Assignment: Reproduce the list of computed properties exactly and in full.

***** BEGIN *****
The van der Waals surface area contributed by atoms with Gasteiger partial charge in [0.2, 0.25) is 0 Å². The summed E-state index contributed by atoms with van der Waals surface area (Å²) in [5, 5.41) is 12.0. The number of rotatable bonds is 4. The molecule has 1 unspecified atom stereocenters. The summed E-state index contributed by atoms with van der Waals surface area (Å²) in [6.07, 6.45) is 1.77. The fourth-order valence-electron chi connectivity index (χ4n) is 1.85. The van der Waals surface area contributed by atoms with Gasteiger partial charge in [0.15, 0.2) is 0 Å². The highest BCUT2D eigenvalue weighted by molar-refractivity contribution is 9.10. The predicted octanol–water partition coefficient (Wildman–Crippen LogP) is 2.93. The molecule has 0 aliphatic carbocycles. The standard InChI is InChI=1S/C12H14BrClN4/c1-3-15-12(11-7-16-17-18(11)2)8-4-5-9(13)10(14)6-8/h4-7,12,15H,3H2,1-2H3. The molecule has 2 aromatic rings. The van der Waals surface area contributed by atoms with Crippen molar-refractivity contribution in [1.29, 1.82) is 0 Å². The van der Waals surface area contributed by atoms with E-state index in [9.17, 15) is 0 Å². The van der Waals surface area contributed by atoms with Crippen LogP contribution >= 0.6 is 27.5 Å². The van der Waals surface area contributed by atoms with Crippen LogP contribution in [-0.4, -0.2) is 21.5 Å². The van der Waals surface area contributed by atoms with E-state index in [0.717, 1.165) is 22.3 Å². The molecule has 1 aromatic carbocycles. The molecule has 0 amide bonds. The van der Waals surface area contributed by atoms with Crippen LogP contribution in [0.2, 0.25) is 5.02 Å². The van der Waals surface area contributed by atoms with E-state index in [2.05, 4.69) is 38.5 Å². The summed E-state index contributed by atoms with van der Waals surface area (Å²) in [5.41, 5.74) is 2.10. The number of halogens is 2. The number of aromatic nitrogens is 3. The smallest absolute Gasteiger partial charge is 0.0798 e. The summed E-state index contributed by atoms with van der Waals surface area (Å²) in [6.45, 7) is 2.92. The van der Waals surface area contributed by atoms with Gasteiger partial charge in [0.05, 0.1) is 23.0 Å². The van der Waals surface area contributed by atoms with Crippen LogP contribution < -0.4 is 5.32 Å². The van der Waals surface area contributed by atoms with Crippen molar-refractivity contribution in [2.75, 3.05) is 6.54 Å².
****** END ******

The van der Waals surface area contributed by atoms with Gasteiger partial charge in [0.2, 0.25) is 0 Å². The summed E-state index contributed by atoms with van der Waals surface area (Å²) in [5, 5.41) is 12.0. The number of rotatable bonds is 4. The molecule has 1 unspecified atom stereocenters. The summed E-state index contributed by atoms with van der Waals surface area (Å²) in [6.07, 6.45) is 1.77. The fourth-order valence-electron chi connectivity index (χ4n) is 1.85. The van der Waals surface area contributed by atoms with Gasteiger partial charge in [0.15, 0.2) is 0 Å². The highest BCUT2D eigenvalue weighted by molar-refractivity contribution is 9.10. The predicted octanol–water partition coefficient (Wildman–Crippen LogP) is 2.93. The molecule has 0 aliphatic carbocycles. The standard InChI is InChI=1S/C12H14BrClN4/c1-3-15-12(11-7-16-17-18(11)2)8-4-5-9(13)10(14)6-8/h4-7,12,15H,3H2,1-2H3. The molecule has 2 aromatic rings. The van der Waals surface area contributed by atoms with Crippen molar-refractivity contribution in [1.29, 1.82) is 0 Å². The van der Waals surface area contributed by atoms with E-state index in [9.17, 15) is 0 Å². The van der Waals surface area contributed by atoms with Crippen LogP contribution >= 0.6 is 27.5 Å². The van der Waals surface area contributed by atoms with Crippen LogP contribution in [-0.4, -0.2) is 21.5 Å². The van der Waals surface area contributed by atoms with E-state index in [0.717, 1.165) is 22.3 Å². The molecule has 1 aromatic carbocycles. The molecule has 0 amide bonds. The van der Waals surface area contributed by atoms with Crippen LogP contribution in [0.2, 0.25) is 5.02 Å². The van der Waals surface area contributed by atoms with E-state index in [2.05, 4.69) is 38.5 Å². The summed E-state index contributed by atoms with van der Waals surface area (Å²) in [5.41, 5.74) is 2.10. The number of halogens is 2. The number of aromatic nitrogens is 3. The smallest absolute Gasteiger partial charge is 0.0798 e. The summed E-state index contributed by atoms with van der Waals surface area (Å²) in [6.45, 7) is 2.92. The van der Waals surface area contributed by atoms with Gasteiger partial charge in [0.05, 0.1) is 23.0 Å². The van der Waals surface area contributed by atoms with Crippen LogP contribution < -0.4 is 5.32 Å². The van der Waals surface area contributed by atoms with Crippen molar-refractivity contribution in [2.75, 3.05) is 6.54 Å².